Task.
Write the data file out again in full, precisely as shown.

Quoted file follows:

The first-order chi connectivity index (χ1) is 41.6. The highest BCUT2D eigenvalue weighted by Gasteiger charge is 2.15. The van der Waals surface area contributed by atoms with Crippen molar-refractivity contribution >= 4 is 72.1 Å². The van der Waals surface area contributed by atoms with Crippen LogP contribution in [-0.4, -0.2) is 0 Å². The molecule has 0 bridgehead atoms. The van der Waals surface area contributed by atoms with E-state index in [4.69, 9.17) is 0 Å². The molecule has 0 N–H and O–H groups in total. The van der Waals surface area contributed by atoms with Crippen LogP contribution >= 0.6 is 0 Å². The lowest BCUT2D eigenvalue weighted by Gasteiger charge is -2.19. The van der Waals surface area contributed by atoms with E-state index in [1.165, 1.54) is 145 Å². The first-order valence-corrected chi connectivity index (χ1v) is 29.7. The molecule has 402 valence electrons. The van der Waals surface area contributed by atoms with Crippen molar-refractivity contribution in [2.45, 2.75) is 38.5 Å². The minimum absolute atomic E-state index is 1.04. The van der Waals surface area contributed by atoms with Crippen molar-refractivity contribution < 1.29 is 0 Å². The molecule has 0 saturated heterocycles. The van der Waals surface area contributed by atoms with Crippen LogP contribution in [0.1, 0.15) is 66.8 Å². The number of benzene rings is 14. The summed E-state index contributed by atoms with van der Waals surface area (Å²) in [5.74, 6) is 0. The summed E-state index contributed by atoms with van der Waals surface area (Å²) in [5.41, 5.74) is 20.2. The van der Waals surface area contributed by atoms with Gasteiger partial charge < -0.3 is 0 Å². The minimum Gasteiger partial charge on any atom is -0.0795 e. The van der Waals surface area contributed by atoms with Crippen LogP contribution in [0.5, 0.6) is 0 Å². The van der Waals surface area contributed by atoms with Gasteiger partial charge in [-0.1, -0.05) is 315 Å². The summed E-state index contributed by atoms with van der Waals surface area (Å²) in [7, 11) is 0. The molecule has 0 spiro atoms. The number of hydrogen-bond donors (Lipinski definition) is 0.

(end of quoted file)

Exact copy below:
The first-order chi connectivity index (χ1) is 41.6. The highest BCUT2D eigenvalue weighted by Gasteiger charge is 2.15. The van der Waals surface area contributed by atoms with Crippen molar-refractivity contribution >= 4 is 72.1 Å². The van der Waals surface area contributed by atoms with Crippen LogP contribution in [-0.4, -0.2) is 0 Å². The molecule has 0 bridgehead atoms. The van der Waals surface area contributed by atoms with E-state index in [4.69, 9.17) is 0 Å². The molecule has 0 N–H and O–H groups in total. The van der Waals surface area contributed by atoms with Crippen LogP contribution >= 0.6 is 0 Å². The lowest BCUT2D eigenvalue weighted by Gasteiger charge is -2.19. The van der Waals surface area contributed by atoms with E-state index in [1.165, 1.54) is 145 Å². The first-order valence-corrected chi connectivity index (χ1v) is 29.7. The molecule has 402 valence electrons. The van der Waals surface area contributed by atoms with Crippen molar-refractivity contribution in [2.45, 2.75) is 38.5 Å². The minimum absolute atomic E-state index is 1.04. The van der Waals surface area contributed by atoms with Crippen molar-refractivity contribution < 1.29 is 0 Å². The molecule has 0 saturated heterocycles. The van der Waals surface area contributed by atoms with Crippen LogP contribution in [0.1, 0.15) is 66.8 Å². The number of benzene rings is 14. The summed E-state index contributed by atoms with van der Waals surface area (Å²) in [5.74, 6) is 0. The summed E-state index contributed by atoms with van der Waals surface area (Å²) in [5.41, 5.74) is 20.2. The van der Waals surface area contributed by atoms with Gasteiger partial charge < -0.3 is 0 Å². The minimum Gasteiger partial charge on any atom is -0.0795 e. The van der Waals surface area contributed by atoms with Crippen LogP contribution in [0.5, 0.6) is 0 Å². The van der Waals surface area contributed by atoms with Gasteiger partial charge in [-0.1, -0.05) is 315 Å². The summed E-state index contributed by atoms with van der Waals surface area (Å²) in [7, 11) is 0. The molecule has 0 spiro atoms. The number of hydrogen-bond donors (Lipinski definition) is 0.